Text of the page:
Aussie fighter teams up with TUF Canadian coach ahead of finale card
Monday, Apr 14, 2014 05:15 am
QUEBEC CITY, Que. - There's been more than a little Australian-Canadian diplomacy since filming ended on The Ultimate Fighter Nations.
Once on different sides of the reality TV show, Australian welterweight (Filthy) Richard Walsh trained with Canadian coach Patrick (The Predator) Cote. Heck, the Aussie spent the last week staying chez Cote.
"I've got a lot of time for him. He's such a good guy," Walsh said of Cote.
"Super super nice guy," said Cote.
The two, along with fellow Canadian cast member Elias (The Spartan) Theodorou, also went to Thailand to train.
"He's my bestie, man," said the affable Theodorou.
After spending six weeks with the 15 other fighters during filming in a lodge in the woods about an hour outside of Montreal late last year, Walsh is happy to be back in Canada.
"I love this place," he said. "People are so friendly. And I like to see snow now and then. We don't get that in Australia."
He saw plenty of snow during filming of the TV show, which wrapped in December. And he got a little more this weekend as winter refused to leave the Quebec capital.
Fans who tune in to Wednesday's TUF Nations finale card will see Walsh sporting his impressive fight beard. The Aussie shaved it off on the TV show after losing his semifinal bout to Canadian Olivier Aubin-Mercier.
He has no regrets about his time on the show.
"For me, losing wasn't such a bad thing," he said. "I'm back here. I'm in the finale. This is the best thing that's happened to me in my life."
The winners of the show's welterweight and middleweight divisions will be decided Wednesday in all-Canadian finals at the Colisee Pepsi.
Aubin-Mercier faces Chad (The Disciple) Laprise at 170 pounds while Theodorou takes on Sheldon Westcott.
The winners will be the first Canadians to be crowned The Ultimate Fighter. Cote was a finalist on Season 4 back in 2006, when he lost to Travis Lutter.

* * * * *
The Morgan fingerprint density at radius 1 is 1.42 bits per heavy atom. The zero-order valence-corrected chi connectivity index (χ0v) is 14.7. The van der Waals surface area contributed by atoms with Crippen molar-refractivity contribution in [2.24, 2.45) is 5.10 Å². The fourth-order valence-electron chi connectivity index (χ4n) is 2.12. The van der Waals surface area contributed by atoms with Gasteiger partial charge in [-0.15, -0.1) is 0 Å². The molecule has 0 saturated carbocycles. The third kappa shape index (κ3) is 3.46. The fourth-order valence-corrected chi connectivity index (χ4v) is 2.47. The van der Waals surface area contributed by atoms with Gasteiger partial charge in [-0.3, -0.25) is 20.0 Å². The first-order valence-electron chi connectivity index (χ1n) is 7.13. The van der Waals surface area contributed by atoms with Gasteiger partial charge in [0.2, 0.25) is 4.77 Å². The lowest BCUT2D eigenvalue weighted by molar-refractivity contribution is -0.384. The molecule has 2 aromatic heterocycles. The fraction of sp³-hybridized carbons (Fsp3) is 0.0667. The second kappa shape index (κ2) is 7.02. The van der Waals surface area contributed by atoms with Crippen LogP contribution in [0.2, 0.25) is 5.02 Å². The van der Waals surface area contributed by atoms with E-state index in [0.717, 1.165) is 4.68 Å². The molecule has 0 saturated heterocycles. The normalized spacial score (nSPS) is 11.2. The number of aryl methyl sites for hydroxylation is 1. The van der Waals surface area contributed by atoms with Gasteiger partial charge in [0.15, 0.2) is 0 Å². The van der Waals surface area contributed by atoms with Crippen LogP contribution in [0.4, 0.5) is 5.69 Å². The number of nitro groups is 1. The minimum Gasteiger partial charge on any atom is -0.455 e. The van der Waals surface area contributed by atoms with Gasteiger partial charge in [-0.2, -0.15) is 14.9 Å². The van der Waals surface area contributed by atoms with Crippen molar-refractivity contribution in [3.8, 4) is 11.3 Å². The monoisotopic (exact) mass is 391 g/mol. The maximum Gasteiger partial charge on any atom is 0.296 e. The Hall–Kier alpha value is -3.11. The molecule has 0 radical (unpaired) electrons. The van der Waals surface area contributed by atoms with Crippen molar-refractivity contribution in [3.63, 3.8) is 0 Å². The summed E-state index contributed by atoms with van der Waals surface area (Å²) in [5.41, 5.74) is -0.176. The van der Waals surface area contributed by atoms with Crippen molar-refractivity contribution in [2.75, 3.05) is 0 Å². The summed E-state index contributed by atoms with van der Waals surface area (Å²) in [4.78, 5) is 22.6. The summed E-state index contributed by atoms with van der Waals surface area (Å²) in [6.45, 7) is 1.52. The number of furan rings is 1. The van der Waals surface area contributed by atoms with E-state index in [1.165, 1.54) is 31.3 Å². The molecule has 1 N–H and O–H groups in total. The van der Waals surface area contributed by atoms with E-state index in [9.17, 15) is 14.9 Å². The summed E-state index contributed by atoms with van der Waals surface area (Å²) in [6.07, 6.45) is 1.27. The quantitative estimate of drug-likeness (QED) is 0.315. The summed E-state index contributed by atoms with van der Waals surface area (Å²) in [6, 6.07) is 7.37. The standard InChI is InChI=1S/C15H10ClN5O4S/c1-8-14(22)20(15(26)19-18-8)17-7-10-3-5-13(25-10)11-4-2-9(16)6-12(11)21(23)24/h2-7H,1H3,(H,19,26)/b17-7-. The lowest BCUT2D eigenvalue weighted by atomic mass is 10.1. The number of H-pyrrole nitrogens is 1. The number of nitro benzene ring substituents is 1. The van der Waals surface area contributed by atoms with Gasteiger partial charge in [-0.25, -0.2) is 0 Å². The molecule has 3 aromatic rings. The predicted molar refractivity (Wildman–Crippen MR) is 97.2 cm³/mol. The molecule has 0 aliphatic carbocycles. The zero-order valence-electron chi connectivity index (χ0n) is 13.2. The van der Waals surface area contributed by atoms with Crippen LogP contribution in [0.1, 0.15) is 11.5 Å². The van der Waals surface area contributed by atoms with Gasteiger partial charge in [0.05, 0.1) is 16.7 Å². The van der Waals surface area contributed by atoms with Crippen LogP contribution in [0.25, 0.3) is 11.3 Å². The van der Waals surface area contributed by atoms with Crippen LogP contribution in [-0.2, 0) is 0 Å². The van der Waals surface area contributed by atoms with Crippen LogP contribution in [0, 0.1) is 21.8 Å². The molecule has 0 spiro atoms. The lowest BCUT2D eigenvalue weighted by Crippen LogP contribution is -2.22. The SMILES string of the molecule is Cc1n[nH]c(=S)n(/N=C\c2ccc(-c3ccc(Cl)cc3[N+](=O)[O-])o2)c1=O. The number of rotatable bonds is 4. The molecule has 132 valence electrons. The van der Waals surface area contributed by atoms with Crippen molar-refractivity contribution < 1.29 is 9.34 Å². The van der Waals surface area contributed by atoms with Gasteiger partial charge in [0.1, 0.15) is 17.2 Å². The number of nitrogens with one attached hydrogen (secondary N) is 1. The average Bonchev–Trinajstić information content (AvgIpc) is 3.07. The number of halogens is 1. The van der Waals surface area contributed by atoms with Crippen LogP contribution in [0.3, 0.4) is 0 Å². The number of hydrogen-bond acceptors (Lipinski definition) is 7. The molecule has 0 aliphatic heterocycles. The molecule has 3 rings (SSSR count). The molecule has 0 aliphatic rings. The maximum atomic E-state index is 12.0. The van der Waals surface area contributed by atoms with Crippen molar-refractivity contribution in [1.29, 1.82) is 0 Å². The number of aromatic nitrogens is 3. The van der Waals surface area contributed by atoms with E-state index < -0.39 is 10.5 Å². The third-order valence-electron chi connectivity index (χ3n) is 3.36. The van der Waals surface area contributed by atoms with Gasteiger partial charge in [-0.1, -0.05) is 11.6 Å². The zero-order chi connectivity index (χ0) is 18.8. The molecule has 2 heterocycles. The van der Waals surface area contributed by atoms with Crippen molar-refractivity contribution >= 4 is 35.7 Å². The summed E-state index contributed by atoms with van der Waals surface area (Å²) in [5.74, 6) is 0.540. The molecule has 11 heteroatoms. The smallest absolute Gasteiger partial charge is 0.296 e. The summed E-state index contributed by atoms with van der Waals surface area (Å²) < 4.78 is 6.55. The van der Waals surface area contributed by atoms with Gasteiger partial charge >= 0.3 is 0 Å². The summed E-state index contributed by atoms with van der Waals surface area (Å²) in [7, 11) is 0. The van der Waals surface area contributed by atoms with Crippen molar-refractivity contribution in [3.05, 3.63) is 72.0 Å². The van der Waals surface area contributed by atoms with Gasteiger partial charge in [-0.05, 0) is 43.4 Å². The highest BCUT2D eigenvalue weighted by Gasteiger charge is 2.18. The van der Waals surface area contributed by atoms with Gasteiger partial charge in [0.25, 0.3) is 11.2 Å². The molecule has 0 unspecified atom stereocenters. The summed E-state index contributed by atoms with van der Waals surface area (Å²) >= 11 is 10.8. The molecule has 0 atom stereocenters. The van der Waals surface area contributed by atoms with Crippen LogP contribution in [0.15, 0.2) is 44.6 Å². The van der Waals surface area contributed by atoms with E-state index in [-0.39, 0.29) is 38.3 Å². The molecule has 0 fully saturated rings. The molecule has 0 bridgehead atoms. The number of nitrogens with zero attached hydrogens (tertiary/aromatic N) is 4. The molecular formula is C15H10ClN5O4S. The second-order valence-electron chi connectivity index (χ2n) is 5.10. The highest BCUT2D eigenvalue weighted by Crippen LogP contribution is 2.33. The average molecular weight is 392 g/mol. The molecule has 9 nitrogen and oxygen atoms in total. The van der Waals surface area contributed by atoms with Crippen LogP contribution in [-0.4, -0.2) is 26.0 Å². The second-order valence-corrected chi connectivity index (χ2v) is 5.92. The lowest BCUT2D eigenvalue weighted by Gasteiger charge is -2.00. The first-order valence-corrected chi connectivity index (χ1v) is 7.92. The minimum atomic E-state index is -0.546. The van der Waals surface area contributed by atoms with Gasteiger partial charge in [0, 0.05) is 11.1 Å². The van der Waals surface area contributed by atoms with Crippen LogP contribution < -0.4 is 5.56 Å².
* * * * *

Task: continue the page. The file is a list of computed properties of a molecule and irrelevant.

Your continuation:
The 25-year-old Walsh, meanwhile, takes on Australian teammate Chris (The Savage) Indich (6-1).
After filming finished on the show, Walsh (7-1) went back to Australia and chilled.
"I took a month off, had a few beers," he explained. "Kind of took it easy around Christmas and New Year's."
Thinking he might get a slot on the finale card, he returned to the gym and started training. Finding out that he was fighting a fellow Aussie hasn't fazed him.
"I love the guy, he's great guy, he's done a lot for Australian MMA," Walsh said. "But I don't have any problem punching him in the face. Because on the night, we're not really going to be mates. We're fighting for our future."
Walsh watched the show, saying he had no issues with how he was portrayed other than he has a better sense of humour than the show suggested.
"I'll take it," he said. "They didn't make me look bad."
And while he had no problem seeing himself on TV, he said he didn't like hearing himself.
"Watching yourself, you see yourself in the mirror every day," he said. "Unless you don't like looking at yourself and then maybe you've got a few problems. But listening to yourself, that's something you don't get a chance to do often, so that was a bit of a wig-out."
Walsh, who lives in Sydney, said life has not changed much for him since taking part in the show. He attributes that to MMA still facing an uphill battle in Australia.
"I'm hoping guys like myself, Chris can kind of grow that sport because in the last five years it's kind of taken a spiral downwards from what it was when I first started."
Australia, he says, needs top-flight fighters like Canada has had in Georges St-Pierre and Rory MacDonald.
Walsh has other options than fighting for a living. He studied construction property at the University of New South Wales, finishing his degree at Georgia Tech and started studying law in Australia before quitting a semester later to pursue fighting.
A year later, the former rugby player was on the UFC TV show.
"For me it's not about the money," he said. "It's like the furthest thing from the money and the glory and stuff. It's just something I like doing and I set a goal long ago that this was something and I've kind of followed through on that.
"I've had to kind of buck a lot of trends, parents telling me I should get a job and all that kind of stuff. Because I come from a good family, good parenting, good education. So this was harder for me I think in a lot of ways than it was if I didn't have the choice. I had so many other things I could have been doing: making money, using my degree, travelling ... but I chose this path.
"It was a little bit harder I think, but it's a lot more fulfilling."
Having made it onto a UFC card has proved to family and friends that his dream was worth chasing, he said.